Friday, 15 April 2016

On the up?

The Human Trafficking Foundation is one of several organisations that have revised the number of people involved in modern slavery in the UK from 13,000 to 20,000. But how is possible that the number is rising after the Modern Slavery Act came into force last year?

The reasons are complex. For example, the UK Government put out a host of modern slavery adverts over a year ago with the catchphrase “It’s closer than you think”. The statement is true, but a year ago is in the distant past for many people and without being frequently reinforced, the message is easily forgotten.

The point was that we, the public, have a key role to play as the eyes and ears of suspicious activity happening under our noses. Yet recent research undertaken by a team led by Dr David Walsh (University of Derby) and reported in a recent public lecture evidences that too often we do not know what to look out for, or understand the true nature of modern day slavery and trafficking.

This lack of awareness is also mirrored within the business world. Too often we do not perceive the most powerful factor of control - psychological coercion - as part of the story. We also have the perception that modern day slavery is something that happens abroad without the possibility of any aspect of it touching our lives, despite the official figures stating the contrary. We forget that as consumers, users of service industries and workers using secondary products that we are indeed part of the story.

Very soon, businesses with a turnover of more than £36m will be obliged to report annually on the health of their supply chain. But the quality of this reporting will vary from wilful ignorance or genuine lack of awareness of the need to conform to this part of the Act. Campaign organisations such as Kalayaan work to make the laws surrounding the employment of overseas domestic workers less open to exploitation. Many workers are currently tied to their employers through the need to have their passport visas fixed to the visa of the employer they came to the UK with, which makes them more vulnerable.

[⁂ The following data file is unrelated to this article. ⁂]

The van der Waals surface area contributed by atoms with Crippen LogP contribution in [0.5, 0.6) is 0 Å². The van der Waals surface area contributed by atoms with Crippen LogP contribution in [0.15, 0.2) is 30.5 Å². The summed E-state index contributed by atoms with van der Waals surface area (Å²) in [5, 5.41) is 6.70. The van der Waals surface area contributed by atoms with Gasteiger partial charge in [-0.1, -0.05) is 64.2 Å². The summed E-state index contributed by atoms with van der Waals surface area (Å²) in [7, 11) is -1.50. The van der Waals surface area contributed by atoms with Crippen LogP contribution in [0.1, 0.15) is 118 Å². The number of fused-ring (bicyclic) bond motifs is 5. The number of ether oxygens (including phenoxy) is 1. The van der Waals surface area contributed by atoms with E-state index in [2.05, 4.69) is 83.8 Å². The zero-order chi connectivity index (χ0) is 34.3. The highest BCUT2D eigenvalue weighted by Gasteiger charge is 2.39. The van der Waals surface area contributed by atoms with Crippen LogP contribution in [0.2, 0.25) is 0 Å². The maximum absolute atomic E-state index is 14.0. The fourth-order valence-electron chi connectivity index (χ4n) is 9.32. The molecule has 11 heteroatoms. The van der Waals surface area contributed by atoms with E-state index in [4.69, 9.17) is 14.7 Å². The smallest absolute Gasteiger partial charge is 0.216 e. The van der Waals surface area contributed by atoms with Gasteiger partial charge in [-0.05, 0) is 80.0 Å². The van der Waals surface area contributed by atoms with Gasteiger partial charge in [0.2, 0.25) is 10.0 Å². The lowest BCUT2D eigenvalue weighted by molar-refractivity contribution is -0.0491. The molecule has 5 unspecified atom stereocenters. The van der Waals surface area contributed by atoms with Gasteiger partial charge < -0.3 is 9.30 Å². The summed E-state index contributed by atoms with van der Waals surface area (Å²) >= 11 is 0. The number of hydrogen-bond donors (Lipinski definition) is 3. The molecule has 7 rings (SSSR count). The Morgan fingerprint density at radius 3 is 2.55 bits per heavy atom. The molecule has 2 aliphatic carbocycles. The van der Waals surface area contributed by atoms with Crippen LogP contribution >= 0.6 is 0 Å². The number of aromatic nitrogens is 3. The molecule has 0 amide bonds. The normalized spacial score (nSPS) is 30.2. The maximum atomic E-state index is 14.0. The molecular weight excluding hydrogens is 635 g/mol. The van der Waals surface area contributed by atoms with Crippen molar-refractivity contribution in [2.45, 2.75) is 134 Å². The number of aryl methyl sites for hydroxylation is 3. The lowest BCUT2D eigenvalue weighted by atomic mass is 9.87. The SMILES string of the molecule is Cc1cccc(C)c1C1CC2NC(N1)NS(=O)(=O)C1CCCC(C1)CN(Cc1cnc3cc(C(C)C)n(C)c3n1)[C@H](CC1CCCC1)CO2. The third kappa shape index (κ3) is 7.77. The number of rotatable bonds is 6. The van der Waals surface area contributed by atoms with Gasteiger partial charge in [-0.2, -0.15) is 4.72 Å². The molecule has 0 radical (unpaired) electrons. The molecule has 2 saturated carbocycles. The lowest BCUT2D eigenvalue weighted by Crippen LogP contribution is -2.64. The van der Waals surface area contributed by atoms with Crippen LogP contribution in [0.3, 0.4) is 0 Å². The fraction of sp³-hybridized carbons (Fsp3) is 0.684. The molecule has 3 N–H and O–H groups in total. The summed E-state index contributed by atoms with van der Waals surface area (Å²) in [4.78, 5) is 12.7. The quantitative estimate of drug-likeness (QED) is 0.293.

In addition to public ignorance and business negligence, crisis situations created by natural disasters can leave refugees of impoverished countries at greater risk of exploitation. For refugees, climate-caused disaster or foreign policies which bring war into their home nations, can enhance the problems caused by their low economic output, leaving the country more prone to modern day slavery.

So, fewer wars, better responses to natural disasters, less famine, greater corporate responsibility and fair pricing structures are just some of the responses needed to bring down the number of people affected by modern slavery from the 35 million worldwide. It may seem like big figures and small individuals, but many a drop make an ocean, and maybe it is time to consider what we can do as individuals.

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